I’d further suggest “If any lives don’t matter, no lives matter”

but right now this homegrown organic Golden Boy yellow
'mater~N~mayo sammich truly only matters…

‘Black Live Matter’ is a slogan that has been adopted by millions of people world wide to decry racism against black people. It is used by people of diverse political persuasion, religious belief and culture ninety nine percent of whom are not card carrying members of the Black Lives Matter movement. It is a most appropriate slogan for addressing the bigotry that is evident in the USA and many other parts of the world. That’s why Seventh Day Adventist’s can and do use the phrase.


I’m jealous! I would love to have a really good home grown tomato to make a 'mater N mayo sammich. You must be from the south…if not, you sure sound like it!

Enjoy! :slightly_smiling_face:


Racists typically do not expressly declare that they are racists. Instead, they bob and weave, deflect, and make assertions that are pretextual. We see that this has occurred in this discussion, as follows:

a. People should not say that black lives matter, because that is “bullying.”
b. People should not say that black lives matter, because the assertion is an endorsement of Black Lives Matter.
c. People should not say that black lives matter, because my life matters irrespective of what people say.
d. People should not say that black lives matter, because to do so is to smuggle in the notion that we should support Marxism and Spiritualism.
e. People should not say that black lives matter, because I have had bad experiences with black people, black people are stupid (they acquitted OJ Simpson), the blacks who were killed acted badly and therefore deserved to be killed, and a failed prophet from the past was black.
f. People should not say that black lives matter, because the phrase can be nitpicked even though we all know what it means.

Everyone is free to utter additional pretextual assertions that can be added to this list.


I have always tried to be non racially biased, but all this rally around the Marxist radicals in BLM turns my stomach. We’re Martin Luther King alive I believe he would distance himself from this group. This group continually grabs at everything to drive a racial wedge between people. I’ve got no use for race baiters of any color. My mantra since kindergarten is “red and yellow, black and white all are precious in His sight.” I refuse to buy into this collective guilt trip that many are imposing on the rest of us. This continual carping has reached the level of pandering. The SDA Church has run into a ditch on the other side of road, trying to avoid the ditch on the wrong side of the road.


let’s not overlook the reality that racists are often self-deceived…they truly believe they aren’t racist…

i actually believe that almost all mind-sets represent forms of self-deception…self-deception is insidious…there’s no chance it can be discovered by the self-deceived…and there’s next to no chance that the rare individual who isn’t deceived can make a meaningful impact on a self-deceived individual or group…it’s a largely hopeless problem…


Martin Luther King, Jr. was also accused of being a Marxist radical, a communist.

Thank you for adding to my list of pretextual assertions: We should not say that black lives matter, because that saying causes a “collective guilt trip.”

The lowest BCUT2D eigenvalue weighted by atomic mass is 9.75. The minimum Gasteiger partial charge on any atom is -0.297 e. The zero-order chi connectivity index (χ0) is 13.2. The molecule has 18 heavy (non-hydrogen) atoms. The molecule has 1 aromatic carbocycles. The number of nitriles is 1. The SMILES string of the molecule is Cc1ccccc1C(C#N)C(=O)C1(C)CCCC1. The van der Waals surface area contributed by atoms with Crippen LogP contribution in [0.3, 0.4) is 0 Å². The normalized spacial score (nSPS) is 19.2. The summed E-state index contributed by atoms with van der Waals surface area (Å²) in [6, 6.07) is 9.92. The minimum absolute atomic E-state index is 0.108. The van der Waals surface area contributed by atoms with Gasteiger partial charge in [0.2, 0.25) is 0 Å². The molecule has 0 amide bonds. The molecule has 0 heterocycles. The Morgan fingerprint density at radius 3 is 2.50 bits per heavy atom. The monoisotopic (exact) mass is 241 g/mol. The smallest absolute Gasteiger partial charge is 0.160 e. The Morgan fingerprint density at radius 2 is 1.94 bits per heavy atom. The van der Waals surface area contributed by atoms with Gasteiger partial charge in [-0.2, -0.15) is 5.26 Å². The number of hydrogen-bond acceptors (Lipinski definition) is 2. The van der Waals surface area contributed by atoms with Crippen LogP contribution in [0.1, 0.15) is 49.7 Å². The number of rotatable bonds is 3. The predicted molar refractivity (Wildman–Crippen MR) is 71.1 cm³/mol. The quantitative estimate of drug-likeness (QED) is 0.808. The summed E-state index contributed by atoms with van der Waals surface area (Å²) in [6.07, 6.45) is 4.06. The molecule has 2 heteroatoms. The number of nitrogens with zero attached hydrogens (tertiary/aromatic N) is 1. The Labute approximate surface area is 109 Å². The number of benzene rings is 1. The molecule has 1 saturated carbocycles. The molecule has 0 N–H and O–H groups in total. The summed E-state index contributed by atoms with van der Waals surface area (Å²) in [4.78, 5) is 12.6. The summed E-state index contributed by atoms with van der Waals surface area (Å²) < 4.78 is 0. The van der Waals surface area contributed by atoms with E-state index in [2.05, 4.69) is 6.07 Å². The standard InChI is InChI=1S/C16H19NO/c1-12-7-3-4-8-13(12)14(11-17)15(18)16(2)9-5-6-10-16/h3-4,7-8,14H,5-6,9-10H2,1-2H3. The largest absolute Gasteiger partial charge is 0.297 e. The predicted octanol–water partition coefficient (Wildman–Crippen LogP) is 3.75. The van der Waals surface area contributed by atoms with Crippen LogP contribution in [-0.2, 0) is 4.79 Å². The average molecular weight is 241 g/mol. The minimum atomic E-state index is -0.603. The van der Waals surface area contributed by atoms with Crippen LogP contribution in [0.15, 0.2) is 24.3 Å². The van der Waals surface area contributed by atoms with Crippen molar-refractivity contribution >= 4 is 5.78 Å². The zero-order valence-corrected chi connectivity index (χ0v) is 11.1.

I think you summed it up rather well!

“Everyone is free to utter additional pretextual assertions that can be added to this list.”


“We’re Martin Luther King alive I believe he would distance himself from this group.”

King was often accused of ‘communist’ ideas as a way to lessen his impact. Lets not rewrite history!
MLK - Marxist


One big danger I see in the blm movement and influence in the church is that when they use the word “racism” they only mean white on minority racism” . However, as Christians, our issue should be with all racism. You state blacks aren’t the only group to suffer racism in the US…and to ask Hispanics. Well, I’m Hispanic and sda and I can say that I’ve never felt hated, less than, dismissed, discriminated against or the victim of racism in the US or the church. I’ve no bad run-ins with police. however I have heard MANY Hispanics in my church make blanket stereotype comments about , whites, Asians, blacks etc. is it any less offensive if the comment is coming from a minority? In God’s eyes I’d say definitely not. Speaking only of white racism will lead to minorities being racist against white people. I see it in my youth at church…they make statements like, white people are racist, white people hate us, white people think they’re better than us. To have this opinion of an entire group is prejudice…and they feel perfectly justified in saying them. The biggest problem I have with blm is that they use Some bad experiences to make people believe it’s the norm and the #1 problem in the country…when as Christians, I hope we know it’s not.


Don’t forget the red onion with that matto and mayo sanish

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Even though I watched the video a few times, I still have not seen a Black person being executed or lynched. I saw a Black suspect refusing to cooperate with police in a lawful arrest. It so happens that Minnesota allows the type of restraint being used on Mr. Floyd in certain circumstances, even though many departments disallow it. It may turn out that what officer Chauvin did was legal and appropriate in the circumstances. The underlying health condition of Mr. Floyd, rather than Officer Chauvin’s methods, could well have been the problem.